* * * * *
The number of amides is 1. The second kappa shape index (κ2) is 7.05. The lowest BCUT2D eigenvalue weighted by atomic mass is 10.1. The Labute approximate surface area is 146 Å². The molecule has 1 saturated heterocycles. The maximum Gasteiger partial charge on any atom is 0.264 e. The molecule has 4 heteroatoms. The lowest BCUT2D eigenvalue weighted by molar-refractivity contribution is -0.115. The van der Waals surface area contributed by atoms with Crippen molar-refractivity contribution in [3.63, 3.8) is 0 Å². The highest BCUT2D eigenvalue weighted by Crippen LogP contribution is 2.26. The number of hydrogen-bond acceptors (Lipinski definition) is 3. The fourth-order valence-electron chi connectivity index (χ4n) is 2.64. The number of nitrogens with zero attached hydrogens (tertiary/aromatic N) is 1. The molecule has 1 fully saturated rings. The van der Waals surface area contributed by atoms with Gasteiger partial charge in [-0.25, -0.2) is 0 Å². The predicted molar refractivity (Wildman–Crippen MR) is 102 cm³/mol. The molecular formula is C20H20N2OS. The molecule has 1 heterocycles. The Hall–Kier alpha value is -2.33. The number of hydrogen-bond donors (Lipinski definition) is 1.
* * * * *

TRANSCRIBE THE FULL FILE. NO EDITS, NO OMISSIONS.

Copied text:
The number of amides is 1. The second kappa shape index (κ2) is 7.05. The lowest BCUT2D eigenvalue weighted by atomic mass is 10.1. The Labute approximate surface area is 146 Å². The molecule has 1 saturated heterocycles. The maximum Gasteiger partial charge on any atom is 0.264 e. The molecule has 4 heteroatoms. The lowest BCUT2D eigenvalue weighted by molar-refractivity contribution is -0.115. The van der Waals surface area contributed by atoms with Crippen molar-refractivity contribution in [3.63, 3.8) is 0 Å². The highest BCUT2D eigenvalue weighted by Crippen LogP contribution is 2.26. The number of hydrogen-bond acceptors (Lipinski definition) is 3. The fourth-order valence-electron chi connectivity index (χ4n) is 2.64. The number of nitrogens with zero attached hydrogens (tertiary/aromatic N) is 1. The molecule has 1 fully saturated rings. The van der Waals surface area contributed by atoms with Gasteiger partial charge in [-0.25, -0.2) is 0 Å². The predicted molar refractivity (Wildman–Crippen MR) is 102 cm³/mol. The molecular formula is C20H20N2OS. The molecule has 1 heterocycles. The Hall–Kier alpha value is -2.33. The number of hydrogen-bond donors (Lipinski definition) is 1.